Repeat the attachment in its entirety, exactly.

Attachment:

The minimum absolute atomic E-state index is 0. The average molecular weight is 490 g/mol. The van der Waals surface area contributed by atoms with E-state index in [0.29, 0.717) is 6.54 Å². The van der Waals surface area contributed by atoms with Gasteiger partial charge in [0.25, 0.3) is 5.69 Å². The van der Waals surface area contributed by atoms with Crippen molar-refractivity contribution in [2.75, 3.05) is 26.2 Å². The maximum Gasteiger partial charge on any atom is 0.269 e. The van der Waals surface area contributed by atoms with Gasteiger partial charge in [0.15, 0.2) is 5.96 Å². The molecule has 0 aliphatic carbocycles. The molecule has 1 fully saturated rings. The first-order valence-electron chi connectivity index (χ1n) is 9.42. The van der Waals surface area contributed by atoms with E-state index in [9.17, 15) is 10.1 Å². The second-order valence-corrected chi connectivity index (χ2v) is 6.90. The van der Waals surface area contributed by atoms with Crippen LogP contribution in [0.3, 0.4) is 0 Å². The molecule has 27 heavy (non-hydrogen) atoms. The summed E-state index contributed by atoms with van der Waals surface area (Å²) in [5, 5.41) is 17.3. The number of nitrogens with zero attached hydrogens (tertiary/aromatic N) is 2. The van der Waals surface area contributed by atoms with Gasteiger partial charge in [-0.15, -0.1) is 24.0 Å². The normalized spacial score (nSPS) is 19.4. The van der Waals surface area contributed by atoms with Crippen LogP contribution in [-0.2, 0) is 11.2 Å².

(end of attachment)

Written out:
The minimum absolute atomic E-state index is 0. The average molecular weight is 490 g/mol. The van der Waals surface area contributed by atoms with E-state index in [0.29, 0.717) is 6.54 Å². The van der Waals surface area contributed by atoms with Gasteiger partial charge in [0.25, 0.3) is 5.69 Å². The van der Waals surface area contributed by atoms with Crippen molar-refractivity contribution in [2.75, 3.05) is 26.2 Å². The maximum Gasteiger partial charge on any atom is 0.269 e. The van der Waals surface area contributed by atoms with Gasteiger partial charge in [0.15, 0.2) is 5.96 Å². The molecule has 0 aliphatic carbocycles. The molecule has 1 fully saturated rings. The first-order valence-electron chi connectivity index (χ1n) is 9.42. The van der Waals surface area contributed by atoms with E-state index in [9.17, 15) is 10.1 Å². The second-order valence-corrected chi connectivity index (χ2v) is 6.90. The van der Waals surface area contributed by atoms with Crippen LogP contribution in [0.3, 0.4) is 0 Å². The molecule has 27 heavy (non-hydrogen) atoms. The summed E-state index contributed by atoms with van der Waals surface area (Å²) in [5, 5.41) is 17.3. The number of nitrogens with zero attached hydrogens (tertiary/aromatic N) is 2. The van der Waals surface area contributed by atoms with Gasteiger partial charge in [-0.15, -0.1) is 24.0 Å². The normalized spacial score (nSPS) is 19.4. The van der Waals surface area contributed by atoms with Crippen LogP contribution in [-0.2, 0) is 11.2 Å².